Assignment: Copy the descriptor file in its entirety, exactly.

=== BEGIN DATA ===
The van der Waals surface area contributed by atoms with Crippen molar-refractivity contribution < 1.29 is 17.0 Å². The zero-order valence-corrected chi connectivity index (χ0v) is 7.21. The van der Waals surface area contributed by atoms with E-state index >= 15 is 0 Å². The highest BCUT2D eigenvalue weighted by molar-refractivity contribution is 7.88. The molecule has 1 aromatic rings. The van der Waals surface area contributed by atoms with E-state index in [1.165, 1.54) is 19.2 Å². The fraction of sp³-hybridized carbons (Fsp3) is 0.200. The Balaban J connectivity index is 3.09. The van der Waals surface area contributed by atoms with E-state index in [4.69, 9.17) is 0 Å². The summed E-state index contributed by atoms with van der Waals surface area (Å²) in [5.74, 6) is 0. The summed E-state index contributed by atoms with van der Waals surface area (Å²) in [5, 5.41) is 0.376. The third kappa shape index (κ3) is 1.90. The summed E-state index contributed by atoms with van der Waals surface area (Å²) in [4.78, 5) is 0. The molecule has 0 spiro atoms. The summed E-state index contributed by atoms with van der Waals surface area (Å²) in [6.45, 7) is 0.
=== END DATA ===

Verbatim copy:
The van der Waals surface area contributed by atoms with Crippen molar-refractivity contribution < 1.29 is 17.0 Å². The zero-order valence-corrected chi connectivity index (χ0v) is 7.21. The van der Waals surface area contributed by atoms with E-state index >= 15 is 0 Å². The highest BCUT2D eigenvalue weighted by molar-refractivity contribution is 7.88. The molecule has 1 aromatic rings. The van der Waals surface area contributed by atoms with E-state index in [1.165, 1.54) is 19.2 Å². The fraction of sp³-hybridized carbons (Fsp3) is 0.200. The Balaban J connectivity index is 3.09. The van der Waals surface area contributed by atoms with E-state index in [4.69, 9.17) is 0 Å². The summed E-state index contributed by atoms with van der Waals surface area (Å²) in [5.74, 6) is 0. The summed E-state index contributed by atoms with van der Waals surface area (Å²) in [5, 5.41) is 0.376. The third kappa shape index (κ3) is 1.90. The summed E-state index contributed by atoms with van der Waals surface area (Å²) in [4.78, 5) is 0. The molecule has 0 spiro atoms. The summed E-state index contributed by atoms with van der Waals surface area (Å²) in [6.45, 7) is 0.